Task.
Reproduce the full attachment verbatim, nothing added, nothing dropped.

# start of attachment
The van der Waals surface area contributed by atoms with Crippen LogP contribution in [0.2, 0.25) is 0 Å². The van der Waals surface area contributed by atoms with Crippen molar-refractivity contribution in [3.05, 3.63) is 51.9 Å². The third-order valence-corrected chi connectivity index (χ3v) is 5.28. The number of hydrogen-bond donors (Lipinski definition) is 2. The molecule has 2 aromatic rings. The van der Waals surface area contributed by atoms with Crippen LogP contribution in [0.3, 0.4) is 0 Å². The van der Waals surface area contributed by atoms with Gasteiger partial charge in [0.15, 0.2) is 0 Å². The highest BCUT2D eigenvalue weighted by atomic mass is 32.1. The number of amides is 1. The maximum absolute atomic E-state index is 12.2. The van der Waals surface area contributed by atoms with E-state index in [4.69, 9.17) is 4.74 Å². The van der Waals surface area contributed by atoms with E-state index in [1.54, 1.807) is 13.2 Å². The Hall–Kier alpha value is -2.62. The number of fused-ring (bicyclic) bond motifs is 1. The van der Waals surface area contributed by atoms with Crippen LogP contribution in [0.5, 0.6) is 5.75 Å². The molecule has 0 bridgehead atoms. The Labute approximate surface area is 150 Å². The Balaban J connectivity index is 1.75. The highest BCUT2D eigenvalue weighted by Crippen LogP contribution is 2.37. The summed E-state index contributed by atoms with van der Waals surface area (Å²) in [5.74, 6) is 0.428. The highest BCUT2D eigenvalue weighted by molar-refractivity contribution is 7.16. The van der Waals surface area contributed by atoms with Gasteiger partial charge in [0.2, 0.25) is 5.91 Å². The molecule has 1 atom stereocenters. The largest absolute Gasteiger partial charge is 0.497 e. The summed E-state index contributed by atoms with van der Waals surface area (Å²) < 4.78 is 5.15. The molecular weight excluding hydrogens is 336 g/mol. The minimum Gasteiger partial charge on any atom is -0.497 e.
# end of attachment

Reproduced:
The van der Waals surface area contributed by atoms with Crippen LogP contribution in [0.2, 0.25) is 0 Å². The van der Waals surface area contributed by atoms with Crippen molar-refractivity contribution in [3.05, 3.63) is 51.9 Å². The third-order valence-corrected chi connectivity index (χ3v) is 5.28. The number of hydrogen-bond donors (Lipinski definition) is 2. The molecule has 2 aromatic rings. The van der Waals surface area contributed by atoms with Crippen LogP contribution in [0.3, 0.4) is 0 Å². The van der Waals surface area contributed by atoms with Gasteiger partial charge in [0.15, 0.2) is 0 Å². The highest BCUT2D eigenvalue weighted by atomic mass is 32.1. The number of amides is 1. The maximum absolute atomic E-state index is 12.2. The van der Waals surface area contributed by atoms with E-state index in [4.69, 9.17) is 4.74 Å². The van der Waals surface area contributed by atoms with E-state index in [1.54, 1.807) is 13.2 Å². The Hall–Kier alpha value is -2.62. The number of fused-ring (bicyclic) bond motifs is 1. The van der Waals surface area contributed by atoms with Crippen LogP contribution in [0.5, 0.6) is 5.75 Å². The molecule has 0 bridgehead atoms. The Labute approximate surface area is 150 Å². The Balaban J connectivity index is 1.75. The highest BCUT2D eigenvalue weighted by Crippen LogP contribution is 2.37. The summed E-state index contributed by atoms with van der Waals surface area (Å²) in [5.74, 6) is 0.428. The highest BCUT2D eigenvalue weighted by molar-refractivity contribution is 7.16. The van der Waals surface area contributed by atoms with Gasteiger partial charge in [0.2, 0.25) is 5.91 Å². The molecule has 1 atom stereocenters. The largest absolute Gasteiger partial charge is 0.497 e. The summed E-state index contributed by atoms with van der Waals surface area (Å²) < 4.78 is 5.15. The molecular weight excluding hydrogens is 336 g/mol. The minimum Gasteiger partial charge on any atom is -0.497 e.